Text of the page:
Back with another edition of Let’s Talk Quarterbacks! Last week we talked about Carson Strong, which you can see here. But today we are talking about another fan favorite in this QB class: Kenny Pickett. Like most quarterbacks in this upcoming draft class, Kenny Pickett is a bit of a polarizing prospect in draft circles. I’ve seen him with some first round grades and I’ve seen him with some third or fourth round grades. But enough talk, let’s get into it.
Kenny Pickett is a four year starter at Pitt. Over that span, he put up fairly pedestrian numbers until this season, when he became a Heisman finalist. In 2021, the 6’2″ 225lb quarterback put up a stat line of 4,319 yds, 42 TDs, and 7 INTs through the air with another 241 yds and 5 TDs on the ground. But Pickett’s great season went well beyond the numbers. So let’s talk about it. One of the best things in Pickett’s game was a mastery of the spread offense that Pitt runs. In this offense you can see Pickett take shots at every level of the defense. Pickett has the arm that can test NFL defenses with the ability to sling the ball in between defenders while still having the touch to hit a good deep ball.
One aspect of Pickett’s game that could separate him from some other names in this class is his ability to take off and run. Pickett doesn’t really get schemed for a ton of designed runs, but his ability to sense pressure and know when to flee the pocket is incredible. When he tucks the ball down and decides to take off, he shows great speed and burst.
Mechanically speaking, Pickett is very technical. His feet and shoulders are constantly aligned. He has a very quick release and his base is always good and wide.
Here are some highlight clips of Pickett:
After re-watching some of Pickett’s tape, there is less in this section than originally planned. But some of the original knocks are still there. His arm is good, but not great. He can create zip with his mechanics and motion, but the arm itself isn’t amazing. Some of his tape pre-2021 is tough with his decision making and accuracy, but that seems to not be as much of a concern in 2021. So I guess my biggest “Bad” with Pickett is if he regresses back to where he was in 2019 or 2020. Because if 2021 is a fluke, and just Pickett mastering the offense, he won’t be able to be that guy who steps into a starting role off the bat for teams. Which, granted, is a concern that can be applied to most quarterbacks in this class.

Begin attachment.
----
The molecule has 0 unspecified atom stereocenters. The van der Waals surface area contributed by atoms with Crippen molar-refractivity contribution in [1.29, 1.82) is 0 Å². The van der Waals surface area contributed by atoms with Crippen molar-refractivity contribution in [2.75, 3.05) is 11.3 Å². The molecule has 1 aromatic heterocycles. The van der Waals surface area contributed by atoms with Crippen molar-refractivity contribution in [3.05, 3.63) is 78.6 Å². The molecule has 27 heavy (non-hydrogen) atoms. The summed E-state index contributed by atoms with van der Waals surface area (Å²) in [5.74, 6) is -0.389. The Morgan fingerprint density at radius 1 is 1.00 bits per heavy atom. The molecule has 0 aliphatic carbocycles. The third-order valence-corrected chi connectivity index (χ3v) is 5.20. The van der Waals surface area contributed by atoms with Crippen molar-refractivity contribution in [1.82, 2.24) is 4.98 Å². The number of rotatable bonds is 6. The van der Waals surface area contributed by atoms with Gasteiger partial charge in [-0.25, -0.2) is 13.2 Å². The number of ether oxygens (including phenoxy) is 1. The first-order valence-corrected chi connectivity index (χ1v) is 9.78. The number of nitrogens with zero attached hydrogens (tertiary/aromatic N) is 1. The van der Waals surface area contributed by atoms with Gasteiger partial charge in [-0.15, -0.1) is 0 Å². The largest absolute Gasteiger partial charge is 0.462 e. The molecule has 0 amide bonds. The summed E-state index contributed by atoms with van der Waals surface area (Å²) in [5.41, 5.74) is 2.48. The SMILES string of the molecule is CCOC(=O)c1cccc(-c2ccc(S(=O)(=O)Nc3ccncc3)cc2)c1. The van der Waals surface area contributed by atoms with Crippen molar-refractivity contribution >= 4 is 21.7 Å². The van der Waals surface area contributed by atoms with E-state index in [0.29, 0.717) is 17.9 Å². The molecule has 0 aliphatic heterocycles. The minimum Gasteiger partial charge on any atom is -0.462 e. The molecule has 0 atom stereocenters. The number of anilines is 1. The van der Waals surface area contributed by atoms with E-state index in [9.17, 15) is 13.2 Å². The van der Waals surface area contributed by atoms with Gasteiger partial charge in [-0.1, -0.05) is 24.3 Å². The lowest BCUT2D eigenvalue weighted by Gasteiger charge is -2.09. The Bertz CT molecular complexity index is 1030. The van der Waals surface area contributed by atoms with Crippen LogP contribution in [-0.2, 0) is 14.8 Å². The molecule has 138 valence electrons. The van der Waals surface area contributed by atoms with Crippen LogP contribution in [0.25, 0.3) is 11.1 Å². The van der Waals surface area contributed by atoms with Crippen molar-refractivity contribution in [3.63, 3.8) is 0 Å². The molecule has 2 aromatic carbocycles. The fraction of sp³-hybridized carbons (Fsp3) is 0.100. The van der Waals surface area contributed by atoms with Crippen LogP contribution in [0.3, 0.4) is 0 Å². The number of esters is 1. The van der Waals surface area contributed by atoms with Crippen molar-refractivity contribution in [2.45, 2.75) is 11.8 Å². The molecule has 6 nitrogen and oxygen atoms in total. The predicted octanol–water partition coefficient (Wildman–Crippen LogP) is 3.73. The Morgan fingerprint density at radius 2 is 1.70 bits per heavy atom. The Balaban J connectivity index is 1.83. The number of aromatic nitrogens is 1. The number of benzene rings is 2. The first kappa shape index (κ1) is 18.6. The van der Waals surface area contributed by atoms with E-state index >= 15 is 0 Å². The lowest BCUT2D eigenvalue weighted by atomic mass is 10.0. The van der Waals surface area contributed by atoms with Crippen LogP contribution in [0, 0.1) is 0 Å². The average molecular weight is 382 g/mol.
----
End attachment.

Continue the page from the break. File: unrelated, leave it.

One major question mark with Pickett is his hand size. No one knows at the moment how big Pickett’s hands are. But if they don’t hit certain thresholds teams may take him off of boards.
So with Pickett there’s not a lot of bad obviously, but there are some concerns. Hand size, potential regression. But none of those should be major factors in Pickett as a prospect. Pickett should give a team a long-term average player at the position. Take that how you will, but that’s what you’re getting out Pickett, an average quarterback at the next level. Pickett has the ability to be a fit in almost any modern day offense and could run it well. I just don’t know if he will ever be “that guy”, but that same question can be asked for any other quarterback in this class.
Hunter’s Ideal Landing Spots
My dream landing spots for Pickett are:
- New Orleans
- Las Vegas
New Orleans and Pittsburgh both have established coaches and coaching staffs who will be able to help create a playbook and system that plays to Pickett’s strengths. New Orleans is also in desperate need of the heir to Drew Brees’ throne, and Pickett feels like a good fit for a Sean Payton offense. Pittsburgh is also on this list because there are rumors floating around that Tomlin wants the next quarterback to be more mobile, which Pickett can be. The Raiders are on here because I could see the Raiders potentially moving on from Derek Carr soon, and having a quarterback like Pickett waiting in the wings could be a wise move from the franchise that is entering a weird new phase.
Hunter’s Round Projection: 2nd Round
Follow Hunter on Twitter @hthompsonNFL.